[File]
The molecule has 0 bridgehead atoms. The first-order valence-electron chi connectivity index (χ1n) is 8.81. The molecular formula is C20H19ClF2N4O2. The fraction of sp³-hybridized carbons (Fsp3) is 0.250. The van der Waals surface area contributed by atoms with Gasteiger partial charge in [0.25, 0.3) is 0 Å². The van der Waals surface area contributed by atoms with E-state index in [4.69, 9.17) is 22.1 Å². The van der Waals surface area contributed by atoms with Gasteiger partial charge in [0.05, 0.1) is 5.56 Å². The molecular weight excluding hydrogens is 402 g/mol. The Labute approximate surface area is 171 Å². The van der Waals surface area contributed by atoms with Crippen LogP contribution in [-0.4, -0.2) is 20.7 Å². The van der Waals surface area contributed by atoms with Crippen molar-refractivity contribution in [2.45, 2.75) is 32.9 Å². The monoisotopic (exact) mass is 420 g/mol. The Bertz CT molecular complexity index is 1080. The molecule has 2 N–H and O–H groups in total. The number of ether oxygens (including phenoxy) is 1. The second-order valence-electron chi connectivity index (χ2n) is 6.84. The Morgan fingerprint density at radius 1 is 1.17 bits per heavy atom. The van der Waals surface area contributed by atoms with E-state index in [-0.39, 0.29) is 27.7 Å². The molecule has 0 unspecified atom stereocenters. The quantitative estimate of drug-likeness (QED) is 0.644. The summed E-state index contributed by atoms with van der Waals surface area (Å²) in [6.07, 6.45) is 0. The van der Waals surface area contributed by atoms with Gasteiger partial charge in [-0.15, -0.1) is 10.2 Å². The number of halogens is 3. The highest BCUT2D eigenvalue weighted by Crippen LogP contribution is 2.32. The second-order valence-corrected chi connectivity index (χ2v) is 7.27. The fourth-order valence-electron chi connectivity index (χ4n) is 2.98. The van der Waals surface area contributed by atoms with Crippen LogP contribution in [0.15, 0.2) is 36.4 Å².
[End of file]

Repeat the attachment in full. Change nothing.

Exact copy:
The molecule has 0 bridgehead atoms. The first-order valence-electron chi connectivity index (χ1n) is 8.81. The molecular formula is C20H19ClF2N4O2. The fraction of sp³-hybridized carbons (Fsp3) is 0.250. The van der Waals surface area contributed by atoms with Gasteiger partial charge in [0.25, 0.3) is 0 Å². The van der Waals surface area contributed by atoms with E-state index in [4.69, 9.17) is 22.1 Å². The van der Waals surface area contributed by atoms with Gasteiger partial charge in [0.05, 0.1) is 5.56 Å². The molecular weight excluding hydrogens is 402 g/mol. The Labute approximate surface area is 171 Å². The van der Waals surface area contributed by atoms with Crippen LogP contribution in [-0.4, -0.2) is 20.7 Å². The van der Waals surface area contributed by atoms with Crippen molar-refractivity contribution in [2.45, 2.75) is 32.9 Å². The monoisotopic (exact) mass is 420 g/mol. The Bertz CT molecular complexity index is 1080. The molecule has 2 N–H and O–H groups in total. The number of ether oxygens (including phenoxy) is 1. The second-order valence-electron chi connectivity index (χ2n) is 6.84. The Morgan fingerprint density at radius 1 is 1.17 bits per heavy atom. The van der Waals surface area contributed by atoms with E-state index in [-0.39, 0.29) is 27.7 Å². The molecule has 0 unspecified atom stereocenters. The quantitative estimate of drug-likeness (QED) is 0.644. The summed E-state index contributed by atoms with van der Waals surface area (Å²) in [6.07, 6.45) is 0. The van der Waals surface area contributed by atoms with Gasteiger partial charge in [-0.15, -0.1) is 10.2 Å². The number of halogens is 3. The highest BCUT2D eigenvalue weighted by Crippen LogP contribution is 2.32. The second-order valence-corrected chi connectivity index (χ2v) is 7.27. The fourth-order valence-electron chi connectivity index (χ4n) is 2.98. The van der Waals surface area contributed by atoms with Crippen LogP contribution in [0.15, 0.2) is 36.4 Å².